Page 3 - NMTF Bounce Back guide
P. 3

 Before market day
• Inform yourself about COVID-19 and social distancing
Swot up on the symptoms of COVID-19
Learn how you can help minimise the risk of infection
Click here to take a course from the Virtual College and display the certificate
• Perform a COVID-19 risk assessment for your stall
Identify what activities might cause transmission of the virus
Think about who is at risk and how they could be exposed
Decide what you can do to reduce this risk – and do it
Write all of this down. Market managers may want to see it
Click here for NMTF risk assessment template (downloads Word doc) Click here for detailed guidance
• Sell food? Update your HACCP
It is very unlikely that you can catch coronavirus from food
Anyone handling food should wash their hands frequently
Regularly clean and disinfect objects and surfaces that are touched Click here to review the FSA’s guidance on good hygiene practices
• If you employ staff, know your responsibilities as an employer
Employers have a ‘duty of care’ for staff and customers
You must do all you can to support their health, safety, and wellbeing Talk with your staff as early as possible about returning to work
Staff may be worried to return to work, try to resolve any concerns
• Remind yourself of your obligations to consumers
Consumer rights have been unaffected by the pandemic
Businesses are expected to treat their customers fairly
Goods must be as described, of satisfactory quality, and fit for purpose If not — consumers have 30 days to reject the goods and claim a refund
• Ask your suppliers how they are reducing the risk of transmission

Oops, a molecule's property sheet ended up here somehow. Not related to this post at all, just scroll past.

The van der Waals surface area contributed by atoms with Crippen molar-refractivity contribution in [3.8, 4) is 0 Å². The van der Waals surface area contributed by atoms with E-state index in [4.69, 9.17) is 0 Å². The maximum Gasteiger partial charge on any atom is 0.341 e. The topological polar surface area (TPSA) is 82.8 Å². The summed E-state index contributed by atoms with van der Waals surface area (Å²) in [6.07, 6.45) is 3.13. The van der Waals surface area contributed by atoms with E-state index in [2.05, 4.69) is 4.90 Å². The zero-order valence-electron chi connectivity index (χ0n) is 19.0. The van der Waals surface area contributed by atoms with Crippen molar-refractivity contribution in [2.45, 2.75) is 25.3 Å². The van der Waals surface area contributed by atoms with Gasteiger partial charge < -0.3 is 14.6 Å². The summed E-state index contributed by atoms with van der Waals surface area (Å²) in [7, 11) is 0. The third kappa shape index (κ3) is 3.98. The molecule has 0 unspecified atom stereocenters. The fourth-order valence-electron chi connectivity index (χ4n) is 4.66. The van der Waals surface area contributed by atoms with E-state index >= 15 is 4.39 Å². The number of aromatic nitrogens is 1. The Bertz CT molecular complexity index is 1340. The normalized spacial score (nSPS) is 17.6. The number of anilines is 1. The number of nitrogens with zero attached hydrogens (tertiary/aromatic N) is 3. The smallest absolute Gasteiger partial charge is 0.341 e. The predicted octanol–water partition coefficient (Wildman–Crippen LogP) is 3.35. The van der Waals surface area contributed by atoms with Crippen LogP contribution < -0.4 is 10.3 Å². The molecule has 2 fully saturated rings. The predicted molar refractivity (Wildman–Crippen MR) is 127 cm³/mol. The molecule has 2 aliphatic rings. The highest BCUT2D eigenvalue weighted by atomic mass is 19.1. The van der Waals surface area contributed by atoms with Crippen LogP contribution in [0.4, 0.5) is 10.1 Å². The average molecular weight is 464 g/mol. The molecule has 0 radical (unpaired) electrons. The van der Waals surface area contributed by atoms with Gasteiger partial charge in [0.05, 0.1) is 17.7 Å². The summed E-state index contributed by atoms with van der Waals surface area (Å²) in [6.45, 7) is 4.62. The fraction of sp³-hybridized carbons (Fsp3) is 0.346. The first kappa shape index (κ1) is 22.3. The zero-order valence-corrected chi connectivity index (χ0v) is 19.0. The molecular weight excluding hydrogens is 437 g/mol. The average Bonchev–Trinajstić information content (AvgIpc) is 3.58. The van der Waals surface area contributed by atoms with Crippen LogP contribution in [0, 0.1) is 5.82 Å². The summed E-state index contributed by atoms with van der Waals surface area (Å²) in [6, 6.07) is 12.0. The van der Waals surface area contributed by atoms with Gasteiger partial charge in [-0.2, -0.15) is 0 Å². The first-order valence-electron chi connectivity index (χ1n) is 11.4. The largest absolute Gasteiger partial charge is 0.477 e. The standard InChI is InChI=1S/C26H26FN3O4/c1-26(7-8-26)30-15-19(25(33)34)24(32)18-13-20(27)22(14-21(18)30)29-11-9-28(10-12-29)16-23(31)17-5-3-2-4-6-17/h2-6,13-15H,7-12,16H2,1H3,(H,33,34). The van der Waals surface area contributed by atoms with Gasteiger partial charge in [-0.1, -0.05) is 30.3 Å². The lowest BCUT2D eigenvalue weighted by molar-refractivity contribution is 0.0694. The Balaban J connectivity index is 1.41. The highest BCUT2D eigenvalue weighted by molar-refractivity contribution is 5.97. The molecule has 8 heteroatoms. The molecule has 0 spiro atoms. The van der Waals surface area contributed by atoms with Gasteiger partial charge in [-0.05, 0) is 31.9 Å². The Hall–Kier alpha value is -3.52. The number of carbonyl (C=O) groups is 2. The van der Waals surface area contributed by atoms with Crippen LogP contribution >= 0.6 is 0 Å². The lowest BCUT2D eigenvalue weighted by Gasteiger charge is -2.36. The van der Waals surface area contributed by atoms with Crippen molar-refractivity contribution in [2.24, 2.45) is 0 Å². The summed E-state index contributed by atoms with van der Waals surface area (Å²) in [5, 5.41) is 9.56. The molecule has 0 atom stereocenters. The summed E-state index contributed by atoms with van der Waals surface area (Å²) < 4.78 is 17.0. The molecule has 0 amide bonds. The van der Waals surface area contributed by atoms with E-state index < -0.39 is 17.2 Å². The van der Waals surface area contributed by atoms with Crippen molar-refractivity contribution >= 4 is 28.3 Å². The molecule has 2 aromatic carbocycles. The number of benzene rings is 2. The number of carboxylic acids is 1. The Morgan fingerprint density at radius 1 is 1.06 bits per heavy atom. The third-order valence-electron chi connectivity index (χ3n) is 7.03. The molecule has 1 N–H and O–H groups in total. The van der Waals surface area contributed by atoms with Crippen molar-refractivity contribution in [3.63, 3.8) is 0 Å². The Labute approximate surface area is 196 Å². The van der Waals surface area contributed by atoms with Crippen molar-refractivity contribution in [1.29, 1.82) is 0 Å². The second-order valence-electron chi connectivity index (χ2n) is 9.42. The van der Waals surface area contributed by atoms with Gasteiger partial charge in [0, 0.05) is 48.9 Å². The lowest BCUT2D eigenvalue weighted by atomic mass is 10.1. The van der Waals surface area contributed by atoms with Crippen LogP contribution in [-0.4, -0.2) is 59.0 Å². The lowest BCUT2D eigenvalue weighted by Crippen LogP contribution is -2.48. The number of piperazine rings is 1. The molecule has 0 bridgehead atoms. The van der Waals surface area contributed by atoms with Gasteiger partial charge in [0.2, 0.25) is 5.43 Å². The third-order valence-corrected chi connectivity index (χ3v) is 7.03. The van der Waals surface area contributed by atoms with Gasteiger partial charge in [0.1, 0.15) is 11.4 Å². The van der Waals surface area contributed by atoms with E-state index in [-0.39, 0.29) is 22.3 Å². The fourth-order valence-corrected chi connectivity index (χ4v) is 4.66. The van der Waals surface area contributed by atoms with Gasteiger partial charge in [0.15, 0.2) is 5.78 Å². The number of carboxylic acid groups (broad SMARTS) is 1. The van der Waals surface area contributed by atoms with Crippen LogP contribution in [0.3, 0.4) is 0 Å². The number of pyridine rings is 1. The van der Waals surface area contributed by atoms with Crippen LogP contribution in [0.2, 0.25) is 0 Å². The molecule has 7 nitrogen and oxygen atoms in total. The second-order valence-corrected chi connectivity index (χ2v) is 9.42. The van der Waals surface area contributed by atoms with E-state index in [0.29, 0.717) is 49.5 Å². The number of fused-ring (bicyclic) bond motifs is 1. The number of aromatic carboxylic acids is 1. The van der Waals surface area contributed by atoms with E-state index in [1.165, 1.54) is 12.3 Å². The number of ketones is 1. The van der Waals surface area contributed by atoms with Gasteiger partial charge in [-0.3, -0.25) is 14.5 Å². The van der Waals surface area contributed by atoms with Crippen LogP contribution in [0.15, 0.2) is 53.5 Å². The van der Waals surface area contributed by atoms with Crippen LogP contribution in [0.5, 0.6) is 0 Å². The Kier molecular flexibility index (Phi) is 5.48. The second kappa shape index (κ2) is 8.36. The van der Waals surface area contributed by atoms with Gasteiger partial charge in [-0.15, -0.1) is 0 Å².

It is possible that the coronavirus can survive on inanimate objects Ensure that suppliers are doing all they can to minimise transmission Take advice on any changes to contracts before you agree to them. Keep a record of purchases from new and existing suppliers
• Check your vehicle is safe to drive and top up the fuel
Vehicles are designed to be driven regularly and leaving them stood for a while can create issues, such as corrosion on the brakes, battery flat, or even mice chewing through wiring.
So, before you start a vehicle you have not used for a long time it’s worth checking the following:
— Have a good visual inspection of the vehicle to see if anything looks out of the ordinary. Check all wiring and pipes under the bonnet have not been disturbed by animals nesting or chewing and look for any loose parts or puddles from leaks that may have fallen under the vehicle.
— Check that the MOT and road tax are still current (both can be checked online if unsure).
    MARKETS BOUNCE BACK! 3




































































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